Steven C Zimmerman

Personal profile

Personal profile

Professor Steven C. Zimmerman attended the University of Wisconsin as an undergraduate. After obtaining his B.S. in 1979, he moved to New York City where in 1983 he obtained his Ph.D. from Columbia University. He held an NSF-NATO Postdoctoral Fellowship at the University of Cambridge in England and joined the Illinois faculty in 1985. Professor Zimmerman's research interests are in bioorganic, synthetic organic, and physical organic chemistry.

Research Interests

biorganic chemistry; synthetic chemistry; dendrimers as drugs and drug delivery systems; molecular recognition; small molecule-DNA molecule-DNA interactions; design, synthesis, and evaluation of small molecules and polymers as drugs, drug and cell delivery agents, and imaging agents; organic self-assembling systems focusing on supramolecular polymers, novel organic nanoparticles, dendrimers biomaterials, molecular imprinting

Professional Information

Research in the Zimmerman group focuses on the application of "smart molecules" and "smart polymers" to problems that lie at the interface of chemistry and biology or chemistry and materials. Thus, these efforts generally involve the design, synthesis, and study of novel small molecules and polymers and work in the subfields of biomedicine, chemical biology, or materials chemistry. More specifically, our research in molecular design is to develop compounds that can: (1) serve as DNA or RNA-targeted therapeutic agents, (2) function as stable and biocompatible imaging agents, (3) act as encapsulants to carry active agents and deliver them in a stimuli-responsive manner, and (4) deliver drugs or cells specifically to diseased tissue. Students in our group can learn a range of skills from organic synthesis and chemical biology to computer modeling and advanced materials development and characterization.

DNA or RNA-Targeted Therapeutic Agents

There are a number of diseases that originate in aberrant DNA or RNA, in particular the triplet-repeat diseases (TREDs) which involve expansion of sequences within our genomes. One current effort is to develop small molecules that target CTG repeats in DNA or their CUG repeat RNA transcripts, both of which cause myotonic dystrophy type 1, the most common form of muscular dystrophy. These smart molecules are designed to enter the cell nucleus, bind the target DNA or RNA specifically and operate to reverse the deleterious effects of the expanded repeats.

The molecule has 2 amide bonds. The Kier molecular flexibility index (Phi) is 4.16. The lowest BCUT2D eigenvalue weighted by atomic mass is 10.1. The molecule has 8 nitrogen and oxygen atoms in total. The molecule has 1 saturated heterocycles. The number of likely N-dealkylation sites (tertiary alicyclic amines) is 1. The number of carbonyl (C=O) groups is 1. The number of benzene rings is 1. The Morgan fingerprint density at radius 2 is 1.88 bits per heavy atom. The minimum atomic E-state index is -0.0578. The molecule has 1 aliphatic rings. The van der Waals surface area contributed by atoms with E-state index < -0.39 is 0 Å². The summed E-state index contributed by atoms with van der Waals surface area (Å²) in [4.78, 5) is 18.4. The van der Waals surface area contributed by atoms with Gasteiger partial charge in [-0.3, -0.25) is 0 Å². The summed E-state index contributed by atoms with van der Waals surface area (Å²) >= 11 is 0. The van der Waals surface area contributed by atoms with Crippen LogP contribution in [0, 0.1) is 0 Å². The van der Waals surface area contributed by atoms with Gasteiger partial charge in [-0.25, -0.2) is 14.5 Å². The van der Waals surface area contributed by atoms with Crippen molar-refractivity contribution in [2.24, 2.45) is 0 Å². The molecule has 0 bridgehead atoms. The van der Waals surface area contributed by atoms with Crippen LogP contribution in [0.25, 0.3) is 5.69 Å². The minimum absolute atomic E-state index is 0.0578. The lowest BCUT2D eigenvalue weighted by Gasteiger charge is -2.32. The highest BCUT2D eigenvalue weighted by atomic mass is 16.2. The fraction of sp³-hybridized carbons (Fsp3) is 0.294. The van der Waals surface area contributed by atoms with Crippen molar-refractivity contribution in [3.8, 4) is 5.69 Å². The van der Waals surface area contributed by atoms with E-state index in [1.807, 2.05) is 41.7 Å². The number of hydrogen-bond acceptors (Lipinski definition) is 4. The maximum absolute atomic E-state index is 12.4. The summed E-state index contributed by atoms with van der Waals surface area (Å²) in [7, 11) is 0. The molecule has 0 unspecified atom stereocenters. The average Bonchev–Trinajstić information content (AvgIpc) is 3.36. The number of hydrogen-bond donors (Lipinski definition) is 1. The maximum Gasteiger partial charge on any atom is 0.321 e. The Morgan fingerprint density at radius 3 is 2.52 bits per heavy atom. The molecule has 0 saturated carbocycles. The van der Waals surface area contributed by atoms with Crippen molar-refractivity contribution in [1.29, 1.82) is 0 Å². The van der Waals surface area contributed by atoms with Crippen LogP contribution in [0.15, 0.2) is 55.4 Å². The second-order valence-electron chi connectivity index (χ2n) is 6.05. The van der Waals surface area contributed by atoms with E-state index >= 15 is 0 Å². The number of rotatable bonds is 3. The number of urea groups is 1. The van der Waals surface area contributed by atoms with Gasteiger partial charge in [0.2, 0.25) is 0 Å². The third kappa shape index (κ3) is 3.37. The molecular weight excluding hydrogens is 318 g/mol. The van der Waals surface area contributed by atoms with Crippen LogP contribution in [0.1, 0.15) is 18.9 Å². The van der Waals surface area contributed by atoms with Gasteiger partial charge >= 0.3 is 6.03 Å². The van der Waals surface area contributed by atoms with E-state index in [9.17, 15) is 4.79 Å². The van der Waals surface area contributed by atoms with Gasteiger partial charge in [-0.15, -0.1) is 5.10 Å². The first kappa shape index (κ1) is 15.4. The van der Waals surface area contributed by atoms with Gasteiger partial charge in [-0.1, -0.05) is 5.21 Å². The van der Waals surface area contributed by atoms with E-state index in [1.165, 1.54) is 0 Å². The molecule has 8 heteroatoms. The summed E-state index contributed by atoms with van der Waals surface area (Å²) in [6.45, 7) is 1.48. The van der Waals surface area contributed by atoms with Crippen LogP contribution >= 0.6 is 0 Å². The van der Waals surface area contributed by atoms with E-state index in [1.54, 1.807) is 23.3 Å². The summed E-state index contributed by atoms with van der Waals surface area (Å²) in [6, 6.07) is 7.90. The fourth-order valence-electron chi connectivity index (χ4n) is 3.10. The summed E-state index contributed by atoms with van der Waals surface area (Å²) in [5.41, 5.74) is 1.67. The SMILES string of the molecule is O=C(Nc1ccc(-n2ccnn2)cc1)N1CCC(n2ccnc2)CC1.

Bioimaging Agents

There is a critical need for fluorescent probes and MRI contrast agents that are nontoxic, long-lived, and extremely bright (fluorophores) or that provide exceptional contrast (MRI). Another challenge is developing "monovalent" agents, probes that can be linked to a single targeting agent (e.g., antibody, ligand, oligonucleotide, etc.). We are developing small molecules, polymers, and nanoparticles that fulfill these criteria and applying them in both in vitro and in vivo settings.

Degradable Polymers and Novel Delivery Systems

Polymeric materials that can degrade rapidly and completely in response to specific stimuli such as light, heat, pressure, and pH are being developed as novel encapsulating materials. The goal is to create thin, spherical shells that hold and protect their contents indefinitely, yet instantly release their cargo upon the appropriate stimulation.

Drug and Cell Delivery Systems

This effort focuses on the targeted delivery of stem cells or drugs to diseased tissues. The approach we are taking uses smart self-assembling materials, for example polymers that can coat the surfaces of stem cells and display peptides that target inflammation, or self-assembled particles that can be tracked in vivo as they travel to the target site and then release their cargo of drugs.

Honors & Awards

Larine Y. Cowan Make a Difference Award for Leadership in Diversity
Fellow, American Chemical Society
Fellow, American Association for the Advancement of Science
Arthur C. Cope Scholar Award, American Chemical Society
Buck-Whitney Award, Eastern New York Section of American Chemical Society
Presidential Young Investigator Award, National Science Foundation
Alfred P. Sloan Fellowship
Camille and Henry Dreyfus Teacher-Scholar Award

Office Address

Department of Chemistry
University of Illinois
354B RAL, Box 35-5
600 South Mathews Avenue
Urbana, IL 61801

Office Phone


Fingerprint is based on mining the text of the expert's scholarly documents to create an index of weighted terms, which defines the key subjects of each individual researcher.
  • 1 Similar Profiles

Collaborations and top research areas from the last five years

Recent external collaboration on country/territory level. Dive into details by clicking on the dots or